Interspecific Competition Between Cotesia vestalis (Halliday) and Diadegma semiclausum (Hellen), Parasitoids of Plutella xylostella (L.)
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Interspecific competition among parasitoids plays an important role in the population dynamics of parasitoids and their host insects and can affect the outcome of the biological control programme. The aim of the present study was to examine the intrinsic competition between Cotesia vestalis and Diadegma semiclausum, the two most common parasitoids of Plutella xylostella, to determine whether they can be used together compatibly against the pest. Both the parasitoid species were able to multiparasitize the host larvae already parasitized by the other species; however, most of the parasitoids emerged belonged to the species having priority for parasitism. The survival of the host larvae was low (52 ± 3.7%) when the host larvae were first parasitized by D. semiclausum and then followed after 24 h by C. vestalis, as compared to other combinations or individual parasitism, where these values varied from 76 to 80%. When second-instar larvae of the host were offered to females of both the parasitoids simultaneously in the same arena, C. vestalis proved to be a better competitor than D. Semiclausum as the proportion of the progeny developed was 63.2% for C. vestalis and 36.8% for D. semiclausum. Although C. vestalis and D. semiclausum were able to multiparasitize the host larvae, the level of multiparasitism was only 9.5 and 10.1%, indicating that both can be used together for the suppression of P. xylostella in the field.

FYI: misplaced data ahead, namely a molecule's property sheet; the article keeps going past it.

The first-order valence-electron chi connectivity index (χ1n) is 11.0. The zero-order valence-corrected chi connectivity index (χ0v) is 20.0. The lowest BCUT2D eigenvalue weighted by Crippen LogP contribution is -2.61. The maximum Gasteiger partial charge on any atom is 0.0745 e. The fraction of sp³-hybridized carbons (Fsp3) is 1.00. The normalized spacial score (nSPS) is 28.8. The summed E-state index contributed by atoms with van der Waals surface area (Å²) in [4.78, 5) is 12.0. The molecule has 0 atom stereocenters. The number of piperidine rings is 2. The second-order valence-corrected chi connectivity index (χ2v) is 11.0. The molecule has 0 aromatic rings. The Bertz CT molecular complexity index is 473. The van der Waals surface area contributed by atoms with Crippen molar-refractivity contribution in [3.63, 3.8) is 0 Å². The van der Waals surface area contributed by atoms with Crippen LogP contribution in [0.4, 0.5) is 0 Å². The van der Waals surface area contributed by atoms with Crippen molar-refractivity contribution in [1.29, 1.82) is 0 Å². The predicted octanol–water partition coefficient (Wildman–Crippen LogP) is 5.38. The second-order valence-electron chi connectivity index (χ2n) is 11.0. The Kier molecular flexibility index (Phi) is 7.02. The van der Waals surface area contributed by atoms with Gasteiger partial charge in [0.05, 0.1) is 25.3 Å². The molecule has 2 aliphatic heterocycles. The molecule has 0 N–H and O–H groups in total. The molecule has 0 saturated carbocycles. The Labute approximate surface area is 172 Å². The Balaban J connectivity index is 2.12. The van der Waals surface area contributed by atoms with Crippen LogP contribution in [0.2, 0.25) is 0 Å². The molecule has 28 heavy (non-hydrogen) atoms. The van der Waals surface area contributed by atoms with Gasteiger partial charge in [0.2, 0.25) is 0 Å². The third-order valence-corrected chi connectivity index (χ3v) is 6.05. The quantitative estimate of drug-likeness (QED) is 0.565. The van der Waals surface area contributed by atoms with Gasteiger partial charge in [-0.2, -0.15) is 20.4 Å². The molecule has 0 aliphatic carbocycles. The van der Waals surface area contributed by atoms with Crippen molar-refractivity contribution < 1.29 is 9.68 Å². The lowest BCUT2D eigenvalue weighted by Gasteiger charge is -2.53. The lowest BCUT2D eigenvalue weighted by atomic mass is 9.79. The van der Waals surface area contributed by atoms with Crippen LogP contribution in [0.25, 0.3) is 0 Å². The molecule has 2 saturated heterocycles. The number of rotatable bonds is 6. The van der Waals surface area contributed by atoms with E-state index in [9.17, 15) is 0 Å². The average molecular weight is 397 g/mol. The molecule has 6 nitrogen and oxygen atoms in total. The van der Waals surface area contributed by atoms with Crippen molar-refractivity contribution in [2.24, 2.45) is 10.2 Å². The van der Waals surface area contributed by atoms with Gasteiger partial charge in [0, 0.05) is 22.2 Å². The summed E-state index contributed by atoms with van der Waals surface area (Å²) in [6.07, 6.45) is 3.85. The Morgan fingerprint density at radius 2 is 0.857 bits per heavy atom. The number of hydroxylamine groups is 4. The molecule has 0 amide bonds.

KeywordsCotesia vestalis Diadegma semiclausum Diamondback moth Intrinsic competition Multiparasitism
The authors are thankful to Indian Council of Agricultural Research, New Delhi, for providing financial support to the study through AICRP on Biological Control of Crop Pests and Weeds.
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